Platinum group elements derived from automobile catalytic converters have increased in roadside soil, plants, and air. However, little is known about the mechanism of platinum group elements toxicity and its impact on living organisms. With National Science Foundation support, Texas Southern University will initiate a research program that integrates systems biology, genomics, proteomics, and bio-informatics approaches to develop computer models capable of characterizing stress responses in eukaryotic cells as well as understand how environmental toxicants impact bacterial members of the gut microbiota. The project will employ a multidisciplinary team to educate graduate, undergraduate, and rising high school students, expand and strengthen the existing Ph.D. program in Environmental Toxicology, facilitate the professional development of junior faculty, and enhance the institutions research infrastructure.

Intellectual Merit:
The proposed activity will contribute to the current knowledge of environmental exposure to patinum group elements and vanadium and associated biomolecular effects and potential health risks. An array of new technologies and innovative approaches in molecular biology, nanotechnology, and computer modeling will be employed to assess exposure to patinum group elements and vanadium, and study environmental stress responses in eukaryotic cells and gut microbiota. The proposed research will (1) assess the exposure to platinum group elements and vanadium in nano-size atmospheric particulate matter and associated health risk, (2) examine the effect of platinum group elements and vanadium on transcription factors, MAP kinases and pro-inflammatory cytokines in human lung epithelial cells and use computer models to predict the pathways and characterize various responses to platinum group elements in eukaryotic cells, and (3) characterize platinum group elements and vanadium exposure to representative prokaryotic members of the gut microbiota and develop a microbial biosensor for human disease.

Broader Impacts:
The results of this investigation will be employed to develop predictive computer models for biomolecular pathways involved and advanced potential risk prediction tools that can help environmental quality managers make informed decisions in developing more efficient management strategies. In addition, by examining common affected pathways in microbes and eukaryotic cells, simple biological biosensors may be developed for the assessment of the effects of these pollutants on humans. The project combines education and research efforts to prepare high-caliber doctoral scientists in science, technology, engineering, and mathematics related fields by strengthening and expanding the existing Ph.D. program in Environmental Toxicology. By training African-American and other minority undergraduate and graduate students in emerging areas of environmental biology, biomaterials science, bio-engineering, and synthetic biology, the institution will continue to increase the numbers of well-prepared minority professionals engaged in research, teaching, and management, and develop the STEM workforce. Project activities will strengthen the institutions research infrastructure and promote innovative partnerships within scientific communities, enhance basic biology research, technology development/transfers and commercialization.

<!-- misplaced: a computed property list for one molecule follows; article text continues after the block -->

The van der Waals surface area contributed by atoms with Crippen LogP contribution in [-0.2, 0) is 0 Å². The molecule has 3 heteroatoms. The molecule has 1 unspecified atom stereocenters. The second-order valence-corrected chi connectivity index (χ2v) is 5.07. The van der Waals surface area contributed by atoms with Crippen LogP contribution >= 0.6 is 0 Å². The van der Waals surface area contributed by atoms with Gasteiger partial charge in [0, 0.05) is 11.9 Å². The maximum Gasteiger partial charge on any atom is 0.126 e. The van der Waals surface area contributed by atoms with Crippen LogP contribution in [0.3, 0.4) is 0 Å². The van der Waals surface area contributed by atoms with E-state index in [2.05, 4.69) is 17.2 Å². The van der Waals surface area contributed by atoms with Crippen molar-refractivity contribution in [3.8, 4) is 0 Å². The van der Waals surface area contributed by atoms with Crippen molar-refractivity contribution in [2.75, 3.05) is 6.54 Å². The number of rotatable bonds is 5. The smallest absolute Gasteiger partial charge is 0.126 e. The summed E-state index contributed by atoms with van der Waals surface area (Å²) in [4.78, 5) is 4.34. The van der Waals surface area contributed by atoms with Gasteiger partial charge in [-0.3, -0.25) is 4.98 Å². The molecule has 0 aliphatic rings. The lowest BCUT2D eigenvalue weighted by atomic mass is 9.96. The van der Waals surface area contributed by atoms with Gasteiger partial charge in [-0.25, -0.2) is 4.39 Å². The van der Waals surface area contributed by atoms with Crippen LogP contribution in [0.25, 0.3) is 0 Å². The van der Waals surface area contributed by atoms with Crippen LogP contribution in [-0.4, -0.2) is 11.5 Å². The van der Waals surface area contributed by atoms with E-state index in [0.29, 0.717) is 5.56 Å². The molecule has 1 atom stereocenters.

Grant
Agency: NSF | Branch: Standard Grant | Program: | Phase: HIST BLACK COLLEGES AND UNIV | Award Amount: 400.00K | Year: 2016